Volume data is a broad term for density maps, electrostatic potential maps, 3D imaging data, and other data sets with numerical values associated with points on a 3D grid. Volume data can be multichannel and/or time series. Volume data can be opened with the command open (which automatically starts Volume Viewer) and saved to a file with save.
Volume Viewer is a graphical interface for adjusting contour levels and other aspects of volume data display. Alternatively, these settings and more can be adjusted with the volume command.
See also: Toolbar, Map Coordinates, Fit in Map, Segment Map, Fit to Segments, Map Eraser, Measure and Color Blobs, Measure Volume and Area, Map Statistics, Marker Placement, Color Zone, Surface Zone, Hide Dust, show, color, transparency, topography, vseries, molmap, surface operations, volume operations, measurements, ChimeraX DICOM Reference
Even without data, Volume Viewer can be started from the Volume Data section of the Tools menu. The Volume Viewer window can be manipulated like other panels in ChimeraX (more...).
By default, a data set will be displayed automatically if it does not exceed a certain size (volume command option showOnOpen), although it may be subsampled (volume command option limitVoxelCount).
A histogram of values with moveable thresholds (contour levels) is shown for each data set. Above the histogram are:
The step setting controls subsampling; a value of 1 means all the data points are used to generate the display, while 2 means every other data point is taken along each axis, reducing the number of points used by a factor of eight. Step sizes can be different in the X, Y, and Z directions, although this can only be set with the volume command step option (not with the graphical interface).
The display region is not necessarily the full extent of the data grid; it can be limited with the volume command region option or the mouse mode for crop volume .
The thresholds on the Volume Viewer histogram, each associated with a data Level, control how data values are mapped to the display. They can be added and deleted using the context menu and adjusted interactively by dragging in the histogram, or by dragging in the graphics window with the mouse mode for contour level or windowing . The volume settings command reports the current threshold levels.
For the surface or mesh style:
Each threshold is shown on the histogram as a vertical bar that can be moved horizontally. Each threshold corresponds to a contour surface, generated as a submodel of the data model. For most types of volume data, an initial threshold is set so that 1% of voxels (1% of the data grid points) lie above it. For data types typically used for electrostatic potential (APBS, UHBD, DelPhi) or electron localization (Gaussian, gOpenMol), two initial thresholds are placed symmetrically about zero.
For the volume (image) style:
Each threshold is shown as a small square that can be moved horizontally and/or vertically. The thresholds and connecting lines on each histogram define a transfer function that maps data values to colors and intensities. For most types of volume data, three initial thresholds are set: zero intensity at the 10% rank value, 0.8 intensity at 99% rank, and full intensity at the largest value. DICOM data are initially shown with thresholds: (–1000,0),(300,0.9),(3000,1). For data types typically used for electrostatic potential (APBS, UHBD, DelPhi) or electron localization (Gaussian, gOpenMol), five initial thresholds are set: zero intensity at zero and two more on either side, ramping up to full intensities at the largest negative and largest positive values. The image representation is a submodel of the data model. Initial threshold positions for the image style can be restored by clicking the Medical Image icon .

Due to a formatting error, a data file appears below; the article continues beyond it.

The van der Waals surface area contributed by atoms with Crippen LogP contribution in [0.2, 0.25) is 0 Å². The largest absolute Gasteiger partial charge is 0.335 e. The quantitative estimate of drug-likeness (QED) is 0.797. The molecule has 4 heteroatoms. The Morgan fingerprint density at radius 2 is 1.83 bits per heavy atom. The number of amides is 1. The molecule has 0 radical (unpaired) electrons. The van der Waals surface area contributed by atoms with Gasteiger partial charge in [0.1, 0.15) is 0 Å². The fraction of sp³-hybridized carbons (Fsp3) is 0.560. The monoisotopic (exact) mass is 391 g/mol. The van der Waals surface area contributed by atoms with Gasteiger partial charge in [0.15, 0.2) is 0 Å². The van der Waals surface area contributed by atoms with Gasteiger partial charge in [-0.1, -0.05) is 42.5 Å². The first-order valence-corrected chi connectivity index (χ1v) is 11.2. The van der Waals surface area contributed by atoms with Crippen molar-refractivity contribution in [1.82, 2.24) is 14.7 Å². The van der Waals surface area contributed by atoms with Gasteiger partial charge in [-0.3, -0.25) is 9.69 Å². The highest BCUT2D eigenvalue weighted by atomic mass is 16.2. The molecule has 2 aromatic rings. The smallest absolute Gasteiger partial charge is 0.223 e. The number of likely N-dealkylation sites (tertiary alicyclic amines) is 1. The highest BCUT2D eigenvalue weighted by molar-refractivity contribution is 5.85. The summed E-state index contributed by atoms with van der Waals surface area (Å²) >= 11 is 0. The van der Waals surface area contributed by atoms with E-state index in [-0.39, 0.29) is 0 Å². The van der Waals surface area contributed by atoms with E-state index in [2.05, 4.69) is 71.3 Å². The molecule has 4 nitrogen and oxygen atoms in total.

The Volume Viewer context menu includes:
Histogram ranges and threshold levels are given in the same units as the data. The volume command also allows specifying threshold levels in units of root-mean-square deviations from zero or standard deviations from the mean.
When multiple maps are specified in a single open command (multiple files specified with wild cards or globbing), channel numbers are discerned from the filenames, if possible. Multiple channels can also be read from a single file (OME TIFF and certain other volume formats). Alternatively, multiple maps that are already open as independent data sets can be grouped into a single multichannel data set using the volume channels command, as long as the maps are the same size (have the same numbers of points in each dimension).
Channels of a single multichannel data set are synchronized, in that changing the display style, step size, crop boundaries, or display plane of one channel in the Volume Viewer interface or with the mouse changes it for all of the channels in the group. The volume command allows changing settings for individual channels.
Color blending of multichannel data in the image display style can be done on the GPU.
See also: the ChimeraX light microscopy highlight